This doesn’t mean you have to go that far in developing your imagery. What it does mean is don’t take the aspiration out of the “reflection of your customer” imagery. Just because your target audience is made up of heavy-set folks, for example, doesn’t mean those are the people in your imagery. You want the brand to reflect whom your target audience aspires to be.
Think McDonalds: It’s not the slim urbanites that go there most. Yet, those are just the folks in the advertising.
Question #4: Does the brand strategy and business strategy position your brand as different than your competition?
This is the single most frustrating issue for us when we examine a market for a client. We rail against the sameness of messaging, tone and imagery among the players in a category. The best brands are the ones that are different (and better) than the competition.
Yet, most markets have amazingly similar messaging. What happens is that the followers in the market follow the market leader by copying its marketing. The beers copy Budweiser. The banks copy Bank of America.
When you do that, who does that help? The market leader, because it is the default choice for consumers when everything is equal.
If you have similar messaging as the market leader, everything is equal and, from the perspective of the target audience, you don’t represent a choice.
Different (and better) offers a true choice for the consumer. When you put a stake in the ground, you are more likely to be noticed and coveted. It means stating who you are for and who you are not for, claiming a position in the market that no one has taken and has meaning for your target audience. (The aspirational reflection.)
Think of Harley-Davidson. As a brand, there is no one else in the market like it. The Harley brand clearly defines who you are when you use the brand – a weekend rebel – that is also an aspiration. (Harley riders aren’t necessarily tough by nature, but they feel tough when riding a Harley.)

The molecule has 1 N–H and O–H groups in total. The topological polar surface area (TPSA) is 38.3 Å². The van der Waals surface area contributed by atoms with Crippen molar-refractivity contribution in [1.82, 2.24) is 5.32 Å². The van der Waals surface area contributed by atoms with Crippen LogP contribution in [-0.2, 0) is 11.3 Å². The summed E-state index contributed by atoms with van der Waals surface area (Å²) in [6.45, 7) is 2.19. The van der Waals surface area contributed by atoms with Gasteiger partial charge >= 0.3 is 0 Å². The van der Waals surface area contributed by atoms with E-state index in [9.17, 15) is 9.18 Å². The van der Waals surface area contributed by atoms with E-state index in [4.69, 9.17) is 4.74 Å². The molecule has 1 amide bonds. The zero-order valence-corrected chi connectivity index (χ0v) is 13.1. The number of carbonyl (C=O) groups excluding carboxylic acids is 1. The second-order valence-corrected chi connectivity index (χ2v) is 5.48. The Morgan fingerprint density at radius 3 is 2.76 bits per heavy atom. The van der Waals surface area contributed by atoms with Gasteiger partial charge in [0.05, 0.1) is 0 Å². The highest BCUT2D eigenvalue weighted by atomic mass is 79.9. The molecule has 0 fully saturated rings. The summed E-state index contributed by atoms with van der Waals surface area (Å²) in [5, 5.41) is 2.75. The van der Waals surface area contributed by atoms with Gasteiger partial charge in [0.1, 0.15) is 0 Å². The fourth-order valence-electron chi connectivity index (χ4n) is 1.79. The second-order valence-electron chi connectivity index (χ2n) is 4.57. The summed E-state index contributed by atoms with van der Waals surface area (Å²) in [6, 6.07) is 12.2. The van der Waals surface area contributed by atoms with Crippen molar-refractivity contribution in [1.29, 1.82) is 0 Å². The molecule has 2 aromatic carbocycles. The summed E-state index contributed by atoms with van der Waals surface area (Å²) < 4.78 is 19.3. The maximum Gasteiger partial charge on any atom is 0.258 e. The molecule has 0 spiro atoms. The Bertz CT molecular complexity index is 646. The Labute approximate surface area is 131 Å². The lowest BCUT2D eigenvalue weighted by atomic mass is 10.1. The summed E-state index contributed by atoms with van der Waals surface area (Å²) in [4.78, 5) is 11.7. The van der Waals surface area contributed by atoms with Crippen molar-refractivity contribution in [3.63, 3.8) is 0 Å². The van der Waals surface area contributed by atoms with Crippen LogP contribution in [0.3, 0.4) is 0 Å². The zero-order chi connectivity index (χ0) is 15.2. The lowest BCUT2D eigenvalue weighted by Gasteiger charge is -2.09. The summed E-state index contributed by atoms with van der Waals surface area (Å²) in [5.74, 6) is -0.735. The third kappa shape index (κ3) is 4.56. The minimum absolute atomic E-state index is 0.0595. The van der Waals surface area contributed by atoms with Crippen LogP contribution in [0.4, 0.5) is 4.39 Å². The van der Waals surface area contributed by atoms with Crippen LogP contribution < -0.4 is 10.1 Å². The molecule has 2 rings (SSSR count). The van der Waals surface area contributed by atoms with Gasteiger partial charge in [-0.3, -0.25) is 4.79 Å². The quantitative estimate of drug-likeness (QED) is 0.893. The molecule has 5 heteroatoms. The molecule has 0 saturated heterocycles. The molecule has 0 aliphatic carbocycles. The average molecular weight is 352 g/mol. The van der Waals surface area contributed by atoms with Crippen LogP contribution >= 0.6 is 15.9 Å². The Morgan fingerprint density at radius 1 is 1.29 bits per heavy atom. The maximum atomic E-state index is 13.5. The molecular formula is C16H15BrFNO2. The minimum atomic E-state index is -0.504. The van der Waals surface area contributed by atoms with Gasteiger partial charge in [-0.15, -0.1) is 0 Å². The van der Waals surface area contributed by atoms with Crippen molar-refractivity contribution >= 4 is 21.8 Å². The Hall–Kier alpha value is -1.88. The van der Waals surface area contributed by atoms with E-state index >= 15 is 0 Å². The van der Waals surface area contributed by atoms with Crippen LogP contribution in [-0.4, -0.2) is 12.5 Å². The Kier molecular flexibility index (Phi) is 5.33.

Harley is different in message, tone and imagery. It clearly states its position and is coveted by many. By refusing to be everything for everybody (which means you are really for no one), it represents a true choice.
Question #5: Is the strategy smart?
Few myths have destroyed more marketing than the one that messaging needs to be at the 8th grade level to be understood.
Think of this way: Most people are like you and me. There aren’t a lot of true differences between us. We’re all relatively intelligent, intuitive and have common sense.
That means dumbing marketing and business strategy down usually means it’s seen as dumbed down, vanilla and “not for me.”
Let’s consider naming, an exercise that is more difficult than it sounds. Many companies believe any sophistication in its name will present a hurdle, so some decide a name for their company or product must be a real word.
That is perfectly smart if that word has meaning for its brand, but don’t do it only because you feel your audience wouldn’t understand anything else. Otherwise, where does that leave Google?
IKEA, Canon, Colgate, Cisco, Nokia, Accenture and Duracell are just some of the names that have “made-up” names that nonetheless are memorable, meaningful (can tell a story) and feel tonally correct.
Don’t automatically dumb down. Smart is always the better play.
If you ask yourself these questions when examining marketing work – brand, advertising, design, naming, etc. – you will know whether it will steal share for you or not. After all, that is the point of all the marketing you do.